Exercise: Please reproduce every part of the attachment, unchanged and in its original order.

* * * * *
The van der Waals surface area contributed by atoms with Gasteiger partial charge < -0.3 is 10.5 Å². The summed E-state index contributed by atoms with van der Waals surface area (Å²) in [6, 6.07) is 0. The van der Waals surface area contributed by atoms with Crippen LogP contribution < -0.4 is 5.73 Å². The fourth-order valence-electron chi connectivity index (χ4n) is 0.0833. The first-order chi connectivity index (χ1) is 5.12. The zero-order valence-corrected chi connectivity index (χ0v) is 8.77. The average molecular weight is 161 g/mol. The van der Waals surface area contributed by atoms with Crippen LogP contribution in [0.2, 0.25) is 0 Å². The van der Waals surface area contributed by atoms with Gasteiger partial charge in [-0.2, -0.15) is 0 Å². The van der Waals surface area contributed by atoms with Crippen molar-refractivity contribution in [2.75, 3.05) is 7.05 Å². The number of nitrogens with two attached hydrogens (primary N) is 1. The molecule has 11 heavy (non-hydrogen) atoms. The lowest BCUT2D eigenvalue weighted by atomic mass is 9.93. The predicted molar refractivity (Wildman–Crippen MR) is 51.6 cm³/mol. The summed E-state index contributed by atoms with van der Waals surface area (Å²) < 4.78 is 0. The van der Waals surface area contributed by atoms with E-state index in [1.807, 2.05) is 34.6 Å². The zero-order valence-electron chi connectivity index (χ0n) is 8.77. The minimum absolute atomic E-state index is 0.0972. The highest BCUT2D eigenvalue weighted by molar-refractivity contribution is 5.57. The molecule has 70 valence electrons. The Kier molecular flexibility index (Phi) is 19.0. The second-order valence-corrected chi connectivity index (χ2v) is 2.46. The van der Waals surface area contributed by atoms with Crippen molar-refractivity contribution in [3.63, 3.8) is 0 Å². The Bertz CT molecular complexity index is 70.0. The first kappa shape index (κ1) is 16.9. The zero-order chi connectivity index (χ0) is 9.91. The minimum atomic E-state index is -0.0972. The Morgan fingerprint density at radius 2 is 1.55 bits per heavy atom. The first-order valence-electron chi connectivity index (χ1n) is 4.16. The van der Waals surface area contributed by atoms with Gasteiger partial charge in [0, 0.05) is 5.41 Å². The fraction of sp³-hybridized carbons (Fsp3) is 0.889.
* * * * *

The van der Waals surface area contributed by atoms with Gasteiger partial charge < -0.3 is 10.5 Å². The summed E-state index contributed by atoms with van der Waals surface area (Å²) in [6, 6.07) is 0. The van der Waals surface area contributed by atoms with Crippen LogP contribution < -0.4 is 5.73 Å². The fourth-order valence-electron chi connectivity index (χ4n) is 0.0833. The first-order chi connectivity index (χ1) is 5.12. The zero-order valence-corrected chi connectivity index (χ0v) is 8.77. The average molecular weight is 161 g/mol. The van der Waals surface area contributed by atoms with Crippen LogP contribution in [0.2, 0.25) is 0 Å². The van der Waals surface area contributed by atoms with Gasteiger partial charge in [-0.2, -0.15) is 0 Å². The van der Waals surface area contributed by atoms with Crippen molar-refractivity contribution in [2.75, 3.05) is 7.05 Å². The number of nitrogens with two attached hydrogens (primary N) is 1. The molecule has 11 heavy (non-hydrogen) atoms. The lowest BCUT2D eigenvalue weighted by atomic mass is 9.93. The predicted molar refractivity (Wildman–Crippen MR) is 51.6 cm³/mol. The summed E-state index contributed by atoms with van der Waals surface area (Å²) < 4.78 is 0. The van der Waals surface area contributed by atoms with E-state index in [1.807, 2.05) is 34.6 Å². The zero-order valence-electron chi connectivity index (χ0n) is 8.77. The minimum absolute atomic E-state index is 0.0972. The highest BCUT2D eigenvalue weighted by molar-refractivity contribution is 5.57. The molecule has 70 valence electrons. The Kier molecular flexibility index (Phi) is 19.0. The second-order valence-corrected chi connectivity index (χ2v) is 2.46. The van der Waals surface area contributed by atoms with Crippen molar-refractivity contribution in [3.63, 3.8) is 0 Å². The Bertz CT molecular complexity index is 70.0. The first kappa shape index (κ1) is 16.9. The zero-order chi connectivity index (χ0) is 9.91. The minimum atomic E-state index is -0.0972. The Morgan fingerprint density at radius 2 is 1.55 bits per heavy atom. The first-order valence-electron chi connectivity index (χ1n) is 4.16. The van der Waals surface area contributed by atoms with Gasteiger partial charge in [0, 0.05) is 5.41 Å². The fraction of sp³-hybridized carbons (Fsp3) is 0.889.